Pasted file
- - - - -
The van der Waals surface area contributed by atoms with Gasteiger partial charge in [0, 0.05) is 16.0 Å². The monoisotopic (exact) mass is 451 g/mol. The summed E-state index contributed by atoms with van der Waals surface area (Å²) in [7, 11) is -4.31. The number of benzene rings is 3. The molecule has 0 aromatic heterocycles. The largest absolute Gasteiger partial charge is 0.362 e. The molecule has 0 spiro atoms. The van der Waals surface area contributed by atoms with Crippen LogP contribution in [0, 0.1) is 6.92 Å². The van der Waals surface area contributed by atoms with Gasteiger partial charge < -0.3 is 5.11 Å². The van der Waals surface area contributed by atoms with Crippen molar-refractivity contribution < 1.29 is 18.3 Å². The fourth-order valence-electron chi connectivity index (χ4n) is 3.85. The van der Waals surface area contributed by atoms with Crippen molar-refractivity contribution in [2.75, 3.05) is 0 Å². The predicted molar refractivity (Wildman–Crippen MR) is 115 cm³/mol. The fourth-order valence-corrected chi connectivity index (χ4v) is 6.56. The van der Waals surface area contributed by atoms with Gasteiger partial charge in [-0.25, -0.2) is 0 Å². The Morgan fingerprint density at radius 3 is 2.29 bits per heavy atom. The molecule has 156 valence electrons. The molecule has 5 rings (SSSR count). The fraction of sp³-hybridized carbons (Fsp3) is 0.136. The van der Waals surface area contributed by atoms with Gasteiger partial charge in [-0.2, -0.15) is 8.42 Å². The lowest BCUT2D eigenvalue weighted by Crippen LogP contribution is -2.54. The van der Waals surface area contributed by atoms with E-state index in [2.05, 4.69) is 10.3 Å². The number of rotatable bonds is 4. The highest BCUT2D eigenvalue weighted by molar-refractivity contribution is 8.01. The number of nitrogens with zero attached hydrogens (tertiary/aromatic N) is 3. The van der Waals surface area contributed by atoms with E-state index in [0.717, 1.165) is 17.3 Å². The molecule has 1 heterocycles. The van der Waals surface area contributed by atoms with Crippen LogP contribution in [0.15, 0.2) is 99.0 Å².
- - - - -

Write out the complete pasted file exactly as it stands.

The van der Waals surface area contributed by atoms with Gasteiger partial charge in [0, 0.05) is 16.0 Å². The monoisotopic (exact) mass is 451 g/mol. The summed E-state index contributed by atoms with van der Waals surface area (Å²) in [7, 11) is -4.31. The number of benzene rings is 3. The molecule has 0 aromatic heterocycles. The largest absolute Gasteiger partial charge is 0.362 e. The molecule has 0 spiro atoms. The van der Waals surface area contributed by atoms with Crippen LogP contribution in [0, 0.1) is 6.92 Å². The van der Waals surface area contributed by atoms with Gasteiger partial charge < -0.3 is 5.11 Å². The van der Waals surface area contributed by atoms with Crippen molar-refractivity contribution < 1.29 is 18.3 Å². The fourth-order valence-electron chi connectivity index (χ4n) is 3.85. The van der Waals surface area contributed by atoms with Crippen molar-refractivity contribution in [2.75, 3.05) is 0 Å². The predicted molar refractivity (Wildman–Crippen MR) is 115 cm³/mol. The fourth-order valence-corrected chi connectivity index (χ4v) is 6.56. The van der Waals surface area contributed by atoms with Gasteiger partial charge in [-0.25, -0.2) is 0 Å². The Morgan fingerprint density at radius 3 is 2.29 bits per heavy atom. The molecule has 156 valence electrons. The molecule has 5 rings (SSSR count). The fraction of sp³-hybridized carbons (Fsp3) is 0.136. The van der Waals surface area contributed by atoms with Gasteiger partial charge in [-0.2, -0.15) is 8.42 Å². The lowest BCUT2D eigenvalue weighted by Crippen LogP contribution is -2.54. The van der Waals surface area contributed by atoms with E-state index in [2.05, 4.69) is 10.3 Å². The number of rotatable bonds is 4. The highest BCUT2D eigenvalue weighted by molar-refractivity contribution is 8.01. The number of nitrogens with zero attached hydrogens (tertiary/aromatic N) is 3. The van der Waals surface area contributed by atoms with E-state index in [0.717, 1.165) is 17.3 Å². The molecule has 1 heterocycles. The van der Waals surface area contributed by atoms with Crippen LogP contribution in [0.15, 0.2) is 99.0 Å².